Two crucial historical events frame Chekhov's life, and between them they reveal much about the Russia in which he lived, practiced medicine, formed his opinions, and wrote his works. These were the Emancipation of the Serfs in 1861, a year after Chekhov's birth, and the Russian Revolution of 1905, a year after his death. Together they defined a Russia still heavily invested in a medieval past while on the precipice of revolutionary change; a Russia rooted in peasant agriculture but undergoing rapid urbanization and industrialization; a Russia ruled by an autocratic tsar but already devising the structures of Soviet communism. Just as Chekhov traced his own ancestry to servitude and shopkeeping, while coming to rub shoulders with industrialists and revolutionaries, so his Russia grew from a vast but remote feudal empire to a political powder keg that would rock the history of the twentieth century.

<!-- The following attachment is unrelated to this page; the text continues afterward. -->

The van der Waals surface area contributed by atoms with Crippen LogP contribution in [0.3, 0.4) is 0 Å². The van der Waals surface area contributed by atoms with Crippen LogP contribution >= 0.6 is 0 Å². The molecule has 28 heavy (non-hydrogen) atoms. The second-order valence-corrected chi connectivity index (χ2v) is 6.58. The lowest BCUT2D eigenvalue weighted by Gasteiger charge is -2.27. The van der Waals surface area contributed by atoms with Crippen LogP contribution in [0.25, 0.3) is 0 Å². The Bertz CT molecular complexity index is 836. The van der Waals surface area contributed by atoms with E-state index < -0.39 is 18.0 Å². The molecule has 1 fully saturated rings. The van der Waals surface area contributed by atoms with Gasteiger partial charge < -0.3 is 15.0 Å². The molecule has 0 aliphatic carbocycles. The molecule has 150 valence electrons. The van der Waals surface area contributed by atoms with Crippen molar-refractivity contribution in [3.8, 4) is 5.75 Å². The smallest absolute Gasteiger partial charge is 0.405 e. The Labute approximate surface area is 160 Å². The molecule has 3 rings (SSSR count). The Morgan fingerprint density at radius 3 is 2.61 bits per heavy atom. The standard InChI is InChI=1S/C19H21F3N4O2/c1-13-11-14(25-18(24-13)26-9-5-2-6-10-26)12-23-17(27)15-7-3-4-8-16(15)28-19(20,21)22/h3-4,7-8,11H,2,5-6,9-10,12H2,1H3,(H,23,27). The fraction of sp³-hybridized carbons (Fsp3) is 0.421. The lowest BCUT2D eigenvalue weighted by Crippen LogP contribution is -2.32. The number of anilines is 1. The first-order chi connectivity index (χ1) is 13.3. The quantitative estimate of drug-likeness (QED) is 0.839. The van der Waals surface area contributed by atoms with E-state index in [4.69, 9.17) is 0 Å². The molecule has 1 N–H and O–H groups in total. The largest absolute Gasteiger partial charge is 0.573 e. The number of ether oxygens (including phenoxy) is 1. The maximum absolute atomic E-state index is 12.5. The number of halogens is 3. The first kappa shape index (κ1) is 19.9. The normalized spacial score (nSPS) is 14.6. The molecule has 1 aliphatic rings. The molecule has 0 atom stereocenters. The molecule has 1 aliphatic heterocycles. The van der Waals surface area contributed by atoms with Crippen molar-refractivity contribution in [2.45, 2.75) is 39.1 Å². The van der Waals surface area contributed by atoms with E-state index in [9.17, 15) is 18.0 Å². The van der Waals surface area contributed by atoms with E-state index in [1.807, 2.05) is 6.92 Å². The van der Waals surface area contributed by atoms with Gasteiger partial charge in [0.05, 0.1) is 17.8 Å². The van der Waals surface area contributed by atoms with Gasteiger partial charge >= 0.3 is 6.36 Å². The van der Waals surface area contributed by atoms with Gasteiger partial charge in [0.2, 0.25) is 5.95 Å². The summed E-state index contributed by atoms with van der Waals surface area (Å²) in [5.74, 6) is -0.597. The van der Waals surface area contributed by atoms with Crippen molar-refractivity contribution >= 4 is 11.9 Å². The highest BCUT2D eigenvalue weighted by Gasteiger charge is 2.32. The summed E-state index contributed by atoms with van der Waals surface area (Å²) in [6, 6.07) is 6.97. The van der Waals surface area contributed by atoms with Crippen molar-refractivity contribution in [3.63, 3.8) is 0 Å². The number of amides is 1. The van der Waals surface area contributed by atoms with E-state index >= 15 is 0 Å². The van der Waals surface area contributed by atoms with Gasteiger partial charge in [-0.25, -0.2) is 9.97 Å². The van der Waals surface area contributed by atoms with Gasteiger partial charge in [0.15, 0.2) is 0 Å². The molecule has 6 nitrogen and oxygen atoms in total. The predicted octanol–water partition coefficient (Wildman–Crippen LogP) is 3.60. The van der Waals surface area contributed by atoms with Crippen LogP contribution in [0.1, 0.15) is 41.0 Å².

The Emancipation of the Serfs was the most important of the reforms undertaken by Tsar Alexander II. Millions of peasants, who had formerly been bound to the lands on which they were born and which they cultivated for the benefit of wealthy landowners, were granted the rights of citizens and allowed to buy the land they worked. While this action had many complex long-term effects and did not, at one stroke of the pen, transform the lives of Russia's peasantry, it set in motion fundamental changes to Russia's feudal economy and gave the possibility of geographical and class mobility to a huge segment of the population.